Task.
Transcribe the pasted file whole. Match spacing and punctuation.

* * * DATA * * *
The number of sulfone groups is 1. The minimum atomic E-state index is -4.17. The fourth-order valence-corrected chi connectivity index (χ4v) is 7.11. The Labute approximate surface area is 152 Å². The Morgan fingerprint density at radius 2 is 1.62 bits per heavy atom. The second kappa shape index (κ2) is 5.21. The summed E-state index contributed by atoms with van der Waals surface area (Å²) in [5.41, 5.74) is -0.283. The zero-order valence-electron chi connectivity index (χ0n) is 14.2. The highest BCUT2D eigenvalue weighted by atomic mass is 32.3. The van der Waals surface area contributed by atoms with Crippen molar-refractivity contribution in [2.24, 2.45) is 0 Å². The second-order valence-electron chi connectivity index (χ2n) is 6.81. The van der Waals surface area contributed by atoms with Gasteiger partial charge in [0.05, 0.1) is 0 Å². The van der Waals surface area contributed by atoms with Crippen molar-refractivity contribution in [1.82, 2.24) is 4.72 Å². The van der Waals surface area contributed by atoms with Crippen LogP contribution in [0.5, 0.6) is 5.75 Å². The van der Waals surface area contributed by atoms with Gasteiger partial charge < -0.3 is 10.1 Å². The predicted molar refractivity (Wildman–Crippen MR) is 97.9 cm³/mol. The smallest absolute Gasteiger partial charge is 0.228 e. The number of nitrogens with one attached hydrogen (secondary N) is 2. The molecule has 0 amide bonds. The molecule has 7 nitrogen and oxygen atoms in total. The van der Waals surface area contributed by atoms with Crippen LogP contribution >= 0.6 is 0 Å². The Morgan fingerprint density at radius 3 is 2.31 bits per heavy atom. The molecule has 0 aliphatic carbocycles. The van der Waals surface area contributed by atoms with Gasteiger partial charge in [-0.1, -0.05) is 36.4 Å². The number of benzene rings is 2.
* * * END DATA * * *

The number of sulfone groups is 1. The minimum atomic E-state index is -4.17. The fourth-order valence-corrected chi connectivity index (χ4v) is 7.11. The Labute approximate surface area is 152 Å². The Morgan fingerprint density at radius 2 is 1.62 bits per heavy atom. The second kappa shape index (κ2) is 5.21. The summed E-state index contributed by atoms with van der Waals surface area (Å²) in [5.41, 5.74) is -0.283. The zero-order valence-electron chi connectivity index (χ0n) is 14.2. The highest BCUT2D eigenvalue weighted by atomic mass is 32.3. The van der Waals surface area contributed by atoms with Crippen molar-refractivity contribution in [2.24, 2.45) is 0 Å². The second-order valence-electron chi connectivity index (χ2n) is 6.81. The van der Waals surface area contributed by atoms with Gasteiger partial charge in [0.05, 0.1) is 0 Å². The van der Waals surface area contributed by atoms with Crippen molar-refractivity contribution in [1.82, 2.24) is 4.72 Å². The van der Waals surface area contributed by atoms with Crippen LogP contribution in [0.5, 0.6) is 5.75 Å². The van der Waals surface area contributed by atoms with Gasteiger partial charge < -0.3 is 10.1 Å². The predicted molar refractivity (Wildman–Crippen MR) is 97.9 cm³/mol. The smallest absolute Gasteiger partial charge is 0.228 e. The number of nitrogens with one attached hydrogen (secondary N) is 2. The molecule has 0 amide bonds. The molecule has 7 nitrogen and oxygen atoms in total. The van der Waals surface area contributed by atoms with Crippen LogP contribution >= 0.6 is 0 Å². The Morgan fingerprint density at radius 3 is 2.31 bits per heavy atom. The molecule has 0 aliphatic carbocycles. The van der Waals surface area contributed by atoms with Gasteiger partial charge in [-0.1, -0.05) is 36.4 Å². The number of benzene rings is 2.